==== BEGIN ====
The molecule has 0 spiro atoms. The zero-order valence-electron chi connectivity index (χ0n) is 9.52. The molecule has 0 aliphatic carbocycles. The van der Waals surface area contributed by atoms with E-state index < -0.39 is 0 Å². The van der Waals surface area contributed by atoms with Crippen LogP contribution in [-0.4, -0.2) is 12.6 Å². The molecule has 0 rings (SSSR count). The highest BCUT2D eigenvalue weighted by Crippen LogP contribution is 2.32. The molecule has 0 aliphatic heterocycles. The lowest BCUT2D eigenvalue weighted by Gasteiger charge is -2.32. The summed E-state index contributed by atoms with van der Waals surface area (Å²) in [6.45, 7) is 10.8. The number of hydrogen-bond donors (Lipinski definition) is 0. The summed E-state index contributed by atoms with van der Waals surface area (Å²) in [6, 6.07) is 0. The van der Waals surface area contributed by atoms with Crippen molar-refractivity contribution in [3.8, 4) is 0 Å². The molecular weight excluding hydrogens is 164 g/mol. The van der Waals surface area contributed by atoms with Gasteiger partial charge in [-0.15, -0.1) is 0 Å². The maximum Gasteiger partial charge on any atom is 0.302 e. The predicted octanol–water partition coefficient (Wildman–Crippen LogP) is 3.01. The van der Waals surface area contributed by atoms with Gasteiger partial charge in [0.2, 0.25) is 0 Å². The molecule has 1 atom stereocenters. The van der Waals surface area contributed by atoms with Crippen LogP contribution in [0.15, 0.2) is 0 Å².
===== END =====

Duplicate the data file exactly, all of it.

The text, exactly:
The molecule has 0 spiro atoms. The zero-order valence-electron chi connectivity index (χ0n) is 9.52. The molecule has 0 aliphatic carbocycles. The van der Waals surface area contributed by atoms with E-state index < -0.39 is 0 Å². The van der Waals surface area contributed by atoms with Crippen LogP contribution in [-0.4, -0.2) is 12.6 Å². The molecule has 0 rings (SSSR count). The highest BCUT2D eigenvalue weighted by Crippen LogP contribution is 2.32. The molecule has 0 aliphatic heterocycles. The lowest BCUT2D eigenvalue weighted by Gasteiger charge is -2.32. The summed E-state index contributed by atoms with van der Waals surface area (Å²) in [6.45, 7) is 10.8. The number of hydrogen-bond donors (Lipinski definition) is 0. The summed E-state index contributed by atoms with van der Waals surface area (Å²) in [6, 6.07) is 0. The van der Waals surface area contributed by atoms with Crippen molar-refractivity contribution in [3.8, 4) is 0 Å². The molecular weight excluding hydrogens is 164 g/mol. The van der Waals surface area contributed by atoms with Gasteiger partial charge in [-0.15, -0.1) is 0 Å². The maximum Gasteiger partial charge on any atom is 0.302 e. The predicted octanol–water partition coefficient (Wildman–Crippen LogP) is 3.01. The van der Waals surface area contributed by atoms with Gasteiger partial charge in [0.2, 0.25) is 0 Å². The molecule has 1 atom stereocenters. The van der Waals surface area contributed by atoms with Crippen LogP contribution in [0.15, 0.2) is 0 Å².